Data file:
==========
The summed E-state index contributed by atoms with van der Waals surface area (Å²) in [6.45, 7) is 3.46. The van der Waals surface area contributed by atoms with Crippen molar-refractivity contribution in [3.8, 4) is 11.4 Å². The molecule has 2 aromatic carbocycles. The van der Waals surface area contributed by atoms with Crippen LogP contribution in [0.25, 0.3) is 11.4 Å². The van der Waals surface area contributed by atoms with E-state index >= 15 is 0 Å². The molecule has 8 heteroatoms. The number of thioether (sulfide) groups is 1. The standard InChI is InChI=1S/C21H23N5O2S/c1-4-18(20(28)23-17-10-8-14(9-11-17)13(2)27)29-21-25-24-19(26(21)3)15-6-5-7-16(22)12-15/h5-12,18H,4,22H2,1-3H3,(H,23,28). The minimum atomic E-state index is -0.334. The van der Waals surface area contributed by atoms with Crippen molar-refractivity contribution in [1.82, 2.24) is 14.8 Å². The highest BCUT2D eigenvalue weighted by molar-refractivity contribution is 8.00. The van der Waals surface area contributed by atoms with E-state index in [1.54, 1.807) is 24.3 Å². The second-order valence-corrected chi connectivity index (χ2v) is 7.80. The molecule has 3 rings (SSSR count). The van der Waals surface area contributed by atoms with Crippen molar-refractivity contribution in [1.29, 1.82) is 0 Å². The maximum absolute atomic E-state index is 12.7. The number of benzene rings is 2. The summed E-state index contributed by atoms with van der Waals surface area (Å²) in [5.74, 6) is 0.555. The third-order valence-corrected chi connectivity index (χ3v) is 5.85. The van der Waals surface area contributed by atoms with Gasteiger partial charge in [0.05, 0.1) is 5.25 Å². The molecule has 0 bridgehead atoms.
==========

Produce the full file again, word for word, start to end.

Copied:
The summed E-state index contributed by atoms with van der Waals surface area (Å²) in [6.45, 7) is 3.46. The van der Waals surface area contributed by atoms with Crippen molar-refractivity contribution in [3.8, 4) is 11.4 Å². The molecule has 2 aromatic carbocycles. The van der Waals surface area contributed by atoms with Crippen LogP contribution in [0.25, 0.3) is 11.4 Å². The van der Waals surface area contributed by atoms with E-state index >= 15 is 0 Å². The molecule has 8 heteroatoms. The number of thioether (sulfide) groups is 1. The standard InChI is InChI=1S/C21H23N5O2S/c1-4-18(20(28)23-17-10-8-14(9-11-17)13(2)27)29-21-25-24-19(26(21)3)15-6-5-7-16(22)12-15/h5-12,18H,4,22H2,1-3H3,(H,23,28). The minimum atomic E-state index is -0.334. The van der Waals surface area contributed by atoms with Crippen molar-refractivity contribution in [1.82, 2.24) is 14.8 Å². The highest BCUT2D eigenvalue weighted by molar-refractivity contribution is 8.00. The van der Waals surface area contributed by atoms with E-state index in [1.54, 1.807) is 24.3 Å². The second-order valence-corrected chi connectivity index (χ2v) is 7.80. The molecule has 3 rings (SSSR count). The van der Waals surface area contributed by atoms with Crippen molar-refractivity contribution in [1.29, 1.82) is 0 Å². The maximum absolute atomic E-state index is 12.7. The number of benzene rings is 2. The summed E-state index contributed by atoms with van der Waals surface area (Å²) in [5.74, 6) is 0.555. The third-order valence-corrected chi connectivity index (χ3v) is 5.85. The van der Waals surface area contributed by atoms with Gasteiger partial charge in [0.05, 0.1) is 5.25 Å². The molecule has 0 bridgehead atoms.